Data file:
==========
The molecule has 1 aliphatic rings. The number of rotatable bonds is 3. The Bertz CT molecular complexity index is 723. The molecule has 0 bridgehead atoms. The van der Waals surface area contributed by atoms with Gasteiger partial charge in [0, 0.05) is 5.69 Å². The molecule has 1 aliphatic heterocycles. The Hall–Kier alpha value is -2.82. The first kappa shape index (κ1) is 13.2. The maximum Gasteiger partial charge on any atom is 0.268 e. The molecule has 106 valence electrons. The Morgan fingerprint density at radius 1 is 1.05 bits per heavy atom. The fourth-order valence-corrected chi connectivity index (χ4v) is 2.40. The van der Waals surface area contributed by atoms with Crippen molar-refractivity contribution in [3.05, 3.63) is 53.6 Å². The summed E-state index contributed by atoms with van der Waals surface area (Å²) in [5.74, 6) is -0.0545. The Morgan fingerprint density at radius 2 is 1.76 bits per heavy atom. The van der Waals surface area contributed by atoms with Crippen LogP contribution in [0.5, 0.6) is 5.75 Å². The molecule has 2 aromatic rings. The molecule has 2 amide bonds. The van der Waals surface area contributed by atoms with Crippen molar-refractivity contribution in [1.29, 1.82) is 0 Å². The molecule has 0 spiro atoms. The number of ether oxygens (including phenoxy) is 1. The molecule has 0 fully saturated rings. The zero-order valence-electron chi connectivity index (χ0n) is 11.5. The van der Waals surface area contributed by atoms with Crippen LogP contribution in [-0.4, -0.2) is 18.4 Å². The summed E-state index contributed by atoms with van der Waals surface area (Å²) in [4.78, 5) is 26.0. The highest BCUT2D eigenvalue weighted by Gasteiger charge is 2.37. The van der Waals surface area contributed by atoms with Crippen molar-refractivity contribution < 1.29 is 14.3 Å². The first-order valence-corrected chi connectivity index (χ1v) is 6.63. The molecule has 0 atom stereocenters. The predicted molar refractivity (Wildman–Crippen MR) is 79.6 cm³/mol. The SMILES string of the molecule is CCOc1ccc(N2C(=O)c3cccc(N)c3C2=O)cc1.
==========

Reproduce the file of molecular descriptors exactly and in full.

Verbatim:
The molecule has 1 aliphatic rings. The number of rotatable bonds is 3. The Bertz CT molecular complexity index is 723. The molecule has 0 bridgehead atoms. The van der Waals surface area contributed by atoms with Gasteiger partial charge in [0, 0.05) is 5.69 Å². The molecule has 1 aliphatic heterocycles. The Hall–Kier alpha value is -2.82. The first kappa shape index (κ1) is 13.2. The maximum Gasteiger partial charge on any atom is 0.268 e. The molecule has 106 valence electrons. The Morgan fingerprint density at radius 1 is 1.05 bits per heavy atom. The fourth-order valence-corrected chi connectivity index (χ4v) is 2.40. The van der Waals surface area contributed by atoms with Crippen molar-refractivity contribution in [3.05, 3.63) is 53.6 Å². The summed E-state index contributed by atoms with van der Waals surface area (Å²) in [5.74, 6) is -0.0545. The Morgan fingerprint density at radius 2 is 1.76 bits per heavy atom. The van der Waals surface area contributed by atoms with Crippen LogP contribution in [0.5, 0.6) is 5.75 Å². The molecule has 2 aromatic rings. The molecule has 2 amide bonds. The van der Waals surface area contributed by atoms with Crippen molar-refractivity contribution in [1.29, 1.82) is 0 Å². The molecule has 0 spiro atoms. The number of ether oxygens (including phenoxy) is 1. The molecule has 0 fully saturated rings. The zero-order valence-electron chi connectivity index (χ0n) is 11.5. The van der Waals surface area contributed by atoms with Crippen LogP contribution in [-0.4, -0.2) is 18.4 Å². The summed E-state index contributed by atoms with van der Waals surface area (Å²) in [4.78, 5) is 26.0. The highest BCUT2D eigenvalue weighted by Gasteiger charge is 2.37. The van der Waals surface area contributed by atoms with Crippen molar-refractivity contribution < 1.29 is 14.3 Å². The first-order valence-corrected chi connectivity index (χ1v) is 6.63. The molecule has 0 atom stereocenters. The predicted molar refractivity (Wildman–Crippen MR) is 79.6 cm³/mol. The SMILES string of the molecule is CCOc1ccc(N2C(=O)c3cccc(N)c3C2=O)cc1.